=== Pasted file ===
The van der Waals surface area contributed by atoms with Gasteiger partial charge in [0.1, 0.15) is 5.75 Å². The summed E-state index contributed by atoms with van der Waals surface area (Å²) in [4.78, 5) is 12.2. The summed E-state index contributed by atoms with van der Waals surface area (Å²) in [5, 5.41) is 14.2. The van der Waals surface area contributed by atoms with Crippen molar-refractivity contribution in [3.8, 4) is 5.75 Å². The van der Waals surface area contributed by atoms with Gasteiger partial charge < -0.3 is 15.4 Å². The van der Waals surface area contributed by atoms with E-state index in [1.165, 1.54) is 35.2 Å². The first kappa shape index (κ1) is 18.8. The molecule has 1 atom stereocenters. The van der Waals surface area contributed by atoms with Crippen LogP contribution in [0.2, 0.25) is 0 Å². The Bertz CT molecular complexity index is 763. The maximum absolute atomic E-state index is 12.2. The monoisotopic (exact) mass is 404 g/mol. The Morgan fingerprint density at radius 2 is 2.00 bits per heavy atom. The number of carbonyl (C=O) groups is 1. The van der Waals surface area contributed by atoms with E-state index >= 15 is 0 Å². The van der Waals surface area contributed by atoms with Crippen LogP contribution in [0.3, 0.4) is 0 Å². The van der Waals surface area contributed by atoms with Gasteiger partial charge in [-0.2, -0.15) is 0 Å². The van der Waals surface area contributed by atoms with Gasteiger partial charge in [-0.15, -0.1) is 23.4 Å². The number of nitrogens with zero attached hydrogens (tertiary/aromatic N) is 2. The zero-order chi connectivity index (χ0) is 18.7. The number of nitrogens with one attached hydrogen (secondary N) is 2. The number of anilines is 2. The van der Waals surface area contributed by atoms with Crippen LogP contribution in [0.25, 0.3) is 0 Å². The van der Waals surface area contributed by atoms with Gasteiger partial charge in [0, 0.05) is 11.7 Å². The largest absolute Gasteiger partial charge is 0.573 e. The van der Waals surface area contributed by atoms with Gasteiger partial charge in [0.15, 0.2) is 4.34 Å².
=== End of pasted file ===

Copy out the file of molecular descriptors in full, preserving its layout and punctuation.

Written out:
The van der Waals surface area contributed by atoms with Gasteiger partial charge in [0.1, 0.15) is 5.75 Å². The summed E-state index contributed by atoms with van der Waals surface area (Å²) in [4.78, 5) is 12.2. The summed E-state index contributed by atoms with van der Waals surface area (Å²) in [5, 5.41) is 14.2. The van der Waals surface area contributed by atoms with Crippen molar-refractivity contribution in [3.8, 4) is 5.75 Å². The van der Waals surface area contributed by atoms with Gasteiger partial charge < -0.3 is 15.4 Å². The van der Waals surface area contributed by atoms with E-state index in [1.165, 1.54) is 35.2 Å². The first kappa shape index (κ1) is 18.8. The molecule has 1 atom stereocenters. The van der Waals surface area contributed by atoms with Crippen LogP contribution in [0.2, 0.25) is 0 Å². The Bertz CT molecular complexity index is 763. The maximum absolute atomic E-state index is 12.2. The monoisotopic (exact) mass is 404 g/mol. The Morgan fingerprint density at radius 2 is 2.00 bits per heavy atom. The number of carbonyl (C=O) groups is 1. The van der Waals surface area contributed by atoms with E-state index >= 15 is 0 Å². The van der Waals surface area contributed by atoms with Crippen LogP contribution in [0.3, 0.4) is 0 Å². The van der Waals surface area contributed by atoms with Gasteiger partial charge in [-0.2, -0.15) is 0 Å². The van der Waals surface area contributed by atoms with Gasteiger partial charge in [-0.15, -0.1) is 23.4 Å². The number of nitrogens with zero attached hydrogens (tertiary/aromatic N) is 2. The zero-order chi connectivity index (χ0) is 18.7. The number of nitrogens with one attached hydrogen (secondary N) is 2. The number of anilines is 2. The van der Waals surface area contributed by atoms with Crippen LogP contribution in [0.25, 0.3) is 0 Å². The van der Waals surface area contributed by atoms with Gasteiger partial charge in [0, 0.05) is 11.7 Å². The largest absolute Gasteiger partial charge is 0.573 e. The van der Waals surface area contributed by atoms with Gasteiger partial charge in [0.15, 0.2) is 4.34 Å².